Over the many years that I have known Abiko Sensei, I never heard him complain about his workload or even show that he was tired or on the verge of being burned out.
He was always upbeat, positive, and energetic, even when he was serving at busy places like the Los Angeles Betsuin. Whenever I saw him, he always had an enthusiastic greeting, “Hey Marv, how you doing?” Or something of that nature. His energy was quite infectious, and even if I myself felt a bit tired or worn out from a busy work schedule, after seeing Abiko Sensei, I would feel energized or uplifted.
It was with that thought in mind that I selected for his Ingo, or honorary title bestowed by the Hongwanji, the following Chinese characters. Rev. Abiko’s Ingo is pronounced “Ho-riki-in.” “Ho 法” — means the Dharma, as in Buddha, Dharma, and Sangha, and the second character, “Riki 力,” means “power, or strength.” “In 院” means “Ingo” or honorary title.
I have translated Rev. Abiko’s Ingo as “The Power of the Dharma.” I think that the source of the energy and enthusiasm that Rev. Abiko exhibited in his life was not from drinking Red Bulls, or from 10 cups of coffee. I think his energy came from the Dharma, and from what the Dharma gave him in his life.
If one receives the Dharma deep within one’s heart and mind, it becomes a lifeforce. It becomes the source of a dynamic and fulfilling life. That kind of power of the Dharma is unlimited. It never runs out. It never gets depleted.
When we met with the family to discuss the details of the service, I asked the family if they wouldn’t mind sharing any kind of memory that they might have of Sensei. I learned some things about Abiko Sensei that I did not know such as the fact that he was quite good at working with wood, and sometimes would make something out of leftover wood from the Obon.
Rev. Abiko’s son, Ryo, said his father also helped him to build his Pinewood Derby car when he was a Cub Scout and that the car was very fast and made it to the regional finals. I guess that like many fathers, Abiko Sensei did most of the work to build that car.
Ryo did mention something that struck me. He said that his father could make something out of nothing. I know he was referring to his woodworking skills and how he could build something with really nothing, meaning only using discarded scrapwood, but I really liked that expression, to make something out of nothing.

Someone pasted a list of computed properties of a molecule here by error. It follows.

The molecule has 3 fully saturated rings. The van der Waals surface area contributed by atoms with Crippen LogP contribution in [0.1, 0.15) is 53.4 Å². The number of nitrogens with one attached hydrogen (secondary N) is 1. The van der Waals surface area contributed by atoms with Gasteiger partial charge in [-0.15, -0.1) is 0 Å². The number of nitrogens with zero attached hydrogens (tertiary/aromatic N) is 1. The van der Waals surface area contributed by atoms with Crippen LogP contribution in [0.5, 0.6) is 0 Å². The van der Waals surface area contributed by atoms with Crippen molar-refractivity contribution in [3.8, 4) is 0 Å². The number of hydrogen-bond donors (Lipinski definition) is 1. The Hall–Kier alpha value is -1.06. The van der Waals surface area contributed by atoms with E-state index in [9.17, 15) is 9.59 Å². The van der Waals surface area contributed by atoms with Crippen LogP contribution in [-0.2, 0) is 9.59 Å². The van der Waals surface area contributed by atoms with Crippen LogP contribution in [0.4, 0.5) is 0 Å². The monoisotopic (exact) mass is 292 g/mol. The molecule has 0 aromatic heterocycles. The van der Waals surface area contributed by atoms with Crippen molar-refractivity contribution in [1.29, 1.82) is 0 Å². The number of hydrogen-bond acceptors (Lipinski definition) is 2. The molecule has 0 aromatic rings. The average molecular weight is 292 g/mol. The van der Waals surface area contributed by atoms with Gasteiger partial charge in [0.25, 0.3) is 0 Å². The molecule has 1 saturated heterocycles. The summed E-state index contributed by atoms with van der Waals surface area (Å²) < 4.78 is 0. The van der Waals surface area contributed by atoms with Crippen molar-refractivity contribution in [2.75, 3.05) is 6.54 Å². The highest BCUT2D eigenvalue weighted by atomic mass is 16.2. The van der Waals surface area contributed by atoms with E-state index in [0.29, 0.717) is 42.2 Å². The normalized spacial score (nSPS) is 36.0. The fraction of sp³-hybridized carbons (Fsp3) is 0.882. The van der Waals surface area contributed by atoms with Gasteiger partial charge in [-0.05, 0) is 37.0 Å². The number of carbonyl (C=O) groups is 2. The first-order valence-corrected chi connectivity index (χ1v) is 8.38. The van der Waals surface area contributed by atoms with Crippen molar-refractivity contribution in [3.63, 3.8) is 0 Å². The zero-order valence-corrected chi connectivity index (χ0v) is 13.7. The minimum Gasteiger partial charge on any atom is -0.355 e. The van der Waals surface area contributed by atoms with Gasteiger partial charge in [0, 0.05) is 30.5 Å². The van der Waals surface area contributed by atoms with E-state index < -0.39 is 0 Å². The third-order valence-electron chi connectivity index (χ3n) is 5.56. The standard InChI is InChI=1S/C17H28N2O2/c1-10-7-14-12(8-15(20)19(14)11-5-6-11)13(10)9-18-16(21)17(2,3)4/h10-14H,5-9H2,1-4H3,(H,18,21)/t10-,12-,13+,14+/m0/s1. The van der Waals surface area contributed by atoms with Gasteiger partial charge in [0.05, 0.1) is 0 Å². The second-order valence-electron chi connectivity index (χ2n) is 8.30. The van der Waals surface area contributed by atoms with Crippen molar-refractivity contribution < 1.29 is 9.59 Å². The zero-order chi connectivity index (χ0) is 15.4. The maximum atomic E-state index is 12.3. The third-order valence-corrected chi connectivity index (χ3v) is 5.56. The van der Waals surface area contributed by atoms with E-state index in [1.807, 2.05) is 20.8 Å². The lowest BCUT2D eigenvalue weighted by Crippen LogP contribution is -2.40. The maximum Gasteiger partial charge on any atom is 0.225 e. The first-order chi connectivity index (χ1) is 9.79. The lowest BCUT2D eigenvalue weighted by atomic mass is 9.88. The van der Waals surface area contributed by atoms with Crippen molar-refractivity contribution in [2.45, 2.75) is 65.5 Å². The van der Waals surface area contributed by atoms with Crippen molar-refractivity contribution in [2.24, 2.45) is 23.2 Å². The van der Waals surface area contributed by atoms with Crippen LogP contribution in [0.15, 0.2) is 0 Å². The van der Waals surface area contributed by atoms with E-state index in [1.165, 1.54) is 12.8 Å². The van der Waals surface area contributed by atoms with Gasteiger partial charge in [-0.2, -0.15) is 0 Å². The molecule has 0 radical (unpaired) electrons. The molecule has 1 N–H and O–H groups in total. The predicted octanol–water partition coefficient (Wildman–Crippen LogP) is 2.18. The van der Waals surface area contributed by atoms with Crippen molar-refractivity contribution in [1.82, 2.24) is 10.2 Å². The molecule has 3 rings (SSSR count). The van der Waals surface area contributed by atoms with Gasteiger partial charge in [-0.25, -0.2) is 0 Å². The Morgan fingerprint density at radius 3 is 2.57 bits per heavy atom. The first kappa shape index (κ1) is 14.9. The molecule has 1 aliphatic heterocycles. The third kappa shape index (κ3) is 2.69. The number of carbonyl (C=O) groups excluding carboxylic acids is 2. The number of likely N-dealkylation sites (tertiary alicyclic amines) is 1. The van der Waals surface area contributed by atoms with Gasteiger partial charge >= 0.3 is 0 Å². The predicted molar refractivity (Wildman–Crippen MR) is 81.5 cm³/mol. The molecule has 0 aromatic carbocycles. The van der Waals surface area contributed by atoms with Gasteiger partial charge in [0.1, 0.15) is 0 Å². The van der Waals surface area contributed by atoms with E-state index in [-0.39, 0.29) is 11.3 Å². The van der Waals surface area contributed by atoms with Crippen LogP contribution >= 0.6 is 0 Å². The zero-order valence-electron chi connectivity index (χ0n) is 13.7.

I think that expression, “To make something out of nothing” is really a very religious expression if we think about it, especially in our Shin Buddhist tradition.
Although we unenlightened, foolish beings lack virtue or merit on our own, the power of the Dharma transforms we who are nothing into something.
Where there was once a life that lacked meaning, depth, or fulfillment, the Dharma transforms our life into one of unending meaning and fulfillment. Where there was once a hollow and empty heart, the Dharma transforms it into a heart that is overflowing. Where there was once a life of darkness and sadness, the Dharma transforms it into a life filled with light and joy. The power of the Dharma makes something out of nothing, and I think Rev. Abiko exhibited that in his life, through his endless source of energy, cheerfulness, and friendliness.
Now we are the ones who must come to receive that power of the Dharma in our hearts and minds. When we do, the sadness in our hearts will be transformed into a heart of gratitude for having known and had Rev. Hiroshi Abiko in our life.
When we are tired or even depressed, we can think of Sensei and his boundless energy, and the power of the Dharma will bring us strength, even courage. When our life feels empty and in vain, we can allow the power of the Dharma to fill our hearts and minds and transform it into a life of meaning and fulfillment. That is the power of the Dharma as manifested in the life of the late Rev. Hiroshi Jokai Abiko.